The Jurassic East Berlin Formation, Hartford Basin, Newark Supergroup (Connecticut and Massachusetts): A Saline Lake–Playa–Alluvial Plain System
Published:January 01, 1994
Elizabeth Gierlowski-Kordesch, Brian R. Rust, 1994. "The Jurassic East Berlin Formation, Hartford Basin, Newark Supergroup (Connecticut and Massachusetts): A Saline Lake–Playa–Alluvial Plain System", Sedimentology and Geochemistry of Modern and Ancient Saline Lakes Models, Robin W. Renaut, William M. Last
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The Lower Jurassic East Berlin Formation of the Hartford Group (Newark Supergroup), located in the Hartford Basin (Connecticut and Massachusetts), is an alluvial and lacustrine half-graben succession deposited in a semi-arid climate. The formation mainly comprises massive red mudstones, reddish rippled siltstones and shales with minor gray-green mudrocks and shales, black shales, and sheet sandstones. The red mudstones, which contain desiccation cracks up to 1m deep and pedogenic features, are interpreted as fossil vertisols. Like modern analogs in central Australia, these paleosols produced abundant sand-sized mud aggregates that were transported as bedload, and are still recognizable within sandy facies, but were obscured by compaction in the mudstones. Thus, although overwhelmingly muddy, the alluvial system is interpreted as a bedload-dominated distal alluvial plain to sandflat. Sheet sandstones comprise trough cross-stratified sandstone overlain by lineated planar-laminated sandstone or rippled siltstone; all are attributed to sheetfloods, some of which entered the lake.
Lacustrine deposits are represented by stratified gray-green mudrocks and black shales. Sedimentologic, petrologic, and ichnologic evidence all indicate a saline lacustrine paleoenvironment. The lake deposits are associated with disrupted shales that are interpreted as playa sediments. Disrupted shales, interbedded with massive mudstones, show similar vertisol development to the playa muds. The lack of prominent shoreline deposits and large-scale deltaic features is attributed to frequent lake-level fluctuations, which caused extensive migration of the lake shore across distal parts of the uniformly sloping alluvial plain. Major changes in lake level through time in the Hartford Basin are attributed to climatic influences, whereas changes in hydrologie drainage appear to be related to tectonic activity.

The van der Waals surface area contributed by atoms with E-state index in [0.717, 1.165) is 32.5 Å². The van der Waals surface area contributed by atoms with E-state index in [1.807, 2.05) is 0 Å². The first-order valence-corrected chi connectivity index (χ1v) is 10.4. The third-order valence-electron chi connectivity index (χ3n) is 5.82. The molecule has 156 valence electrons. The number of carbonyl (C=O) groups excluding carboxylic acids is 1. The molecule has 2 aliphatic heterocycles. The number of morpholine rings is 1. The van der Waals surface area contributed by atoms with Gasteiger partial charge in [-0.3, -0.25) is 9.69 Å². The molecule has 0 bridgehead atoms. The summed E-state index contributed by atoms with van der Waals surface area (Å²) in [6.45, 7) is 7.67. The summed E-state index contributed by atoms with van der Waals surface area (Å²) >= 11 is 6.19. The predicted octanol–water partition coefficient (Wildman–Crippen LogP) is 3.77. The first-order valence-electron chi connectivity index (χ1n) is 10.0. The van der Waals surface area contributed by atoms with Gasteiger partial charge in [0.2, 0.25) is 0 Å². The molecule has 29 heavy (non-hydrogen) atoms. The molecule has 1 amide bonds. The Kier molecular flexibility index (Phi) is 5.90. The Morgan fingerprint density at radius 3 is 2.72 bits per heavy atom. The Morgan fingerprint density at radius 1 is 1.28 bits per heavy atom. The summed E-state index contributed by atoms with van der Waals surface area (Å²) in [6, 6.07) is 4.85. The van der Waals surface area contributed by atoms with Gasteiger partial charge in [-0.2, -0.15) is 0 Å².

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Sedimentology and Geochemistry of Modern and Ancient Saline Lakes Models
Sedimentology and Geochemistry of Modern and Ancient Saline Lakes - This volume of papers grew out of a four-day symposium entitled ?Sedimentary and Paleolimnological Records of Saline Lakes? held at Saskatoon, Canada in August, 1991. The aim of this Special Publication is to bring together selected papers from this conference that deal specifically with the sedimentological, inorganic geochemical, and hydrological aspects of salt lakes and their stratigraphic records. This volume is divided into four sections. The first section contains papers that deal with modern saline lakes. The second section contains papers dealing with sedimentation and diagenesis of late Quaternary salt lakes. The third and fourth sections contain papers devoted to ancient (pre-Quaternary) Lacustrine sequences.